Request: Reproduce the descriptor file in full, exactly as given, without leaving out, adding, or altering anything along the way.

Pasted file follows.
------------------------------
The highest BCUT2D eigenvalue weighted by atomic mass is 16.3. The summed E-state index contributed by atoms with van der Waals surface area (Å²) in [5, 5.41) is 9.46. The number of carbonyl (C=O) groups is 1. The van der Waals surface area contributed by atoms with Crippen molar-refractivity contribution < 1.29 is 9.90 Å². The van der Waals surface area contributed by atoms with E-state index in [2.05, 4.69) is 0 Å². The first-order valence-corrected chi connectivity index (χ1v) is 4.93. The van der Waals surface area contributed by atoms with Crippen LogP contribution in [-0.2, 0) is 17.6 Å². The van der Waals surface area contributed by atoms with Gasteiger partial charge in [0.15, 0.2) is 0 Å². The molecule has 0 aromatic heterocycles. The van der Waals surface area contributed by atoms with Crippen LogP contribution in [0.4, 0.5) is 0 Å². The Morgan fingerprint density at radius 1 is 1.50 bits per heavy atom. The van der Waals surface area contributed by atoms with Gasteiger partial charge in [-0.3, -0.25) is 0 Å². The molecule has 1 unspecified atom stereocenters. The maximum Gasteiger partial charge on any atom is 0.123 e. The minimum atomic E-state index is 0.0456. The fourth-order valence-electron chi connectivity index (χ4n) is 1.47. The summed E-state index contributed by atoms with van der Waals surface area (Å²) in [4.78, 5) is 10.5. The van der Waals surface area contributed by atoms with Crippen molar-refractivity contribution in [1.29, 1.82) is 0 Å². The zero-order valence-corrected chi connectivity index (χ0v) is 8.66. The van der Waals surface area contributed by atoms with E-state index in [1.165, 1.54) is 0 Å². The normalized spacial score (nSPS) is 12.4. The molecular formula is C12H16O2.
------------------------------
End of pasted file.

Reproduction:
The highest BCUT2D eigenvalue weighted by atomic mass is 16.3. The summed E-state index contributed by atoms with van der Waals surface area (Å²) in [5, 5.41) is 9.46. The number of carbonyl (C=O) groups is 1. The van der Waals surface area contributed by atoms with Crippen molar-refractivity contribution < 1.29 is 9.90 Å². The van der Waals surface area contributed by atoms with E-state index in [2.05, 4.69) is 0 Å². The first-order valence-corrected chi connectivity index (χ1v) is 4.93. The van der Waals surface area contributed by atoms with Crippen LogP contribution in [-0.2, 0) is 17.6 Å². The van der Waals surface area contributed by atoms with Gasteiger partial charge in [0.15, 0.2) is 0 Å². The molecule has 0 aromatic heterocycles. The van der Waals surface area contributed by atoms with Crippen LogP contribution in [0.4, 0.5) is 0 Å². The Morgan fingerprint density at radius 1 is 1.50 bits per heavy atom. The van der Waals surface area contributed by atoms with Gasteiger partial charge in [-0.3, -0.25) is 0 Å². The molecule has 1 unspecified atom stereocenters. The maximum Gasteiger partial charge on any atom is 0.123 e. The minimum atomic E-state index is 0.0456. The fourth-order valence-electron chi connectivity index (χ4n) is 1.47. The summed E-state index contributed by atoms with van der Waals surface area (Å²) in [4.78, 5) is 10.5. The van der Waals surface area contributed by atoms with Crippen molar-refractivity contribution in [1.29, 1.82) is 0 Å². The zero-order valence-corrected chi connectivity index (χ0v) is 8.66. The van der Waals surface area contributed by atoms with E-state index in [1.165, 1.54) is 0 Å². The normalized spacial score (nSPS) is 12.4. The molecular formula is C12H16O2.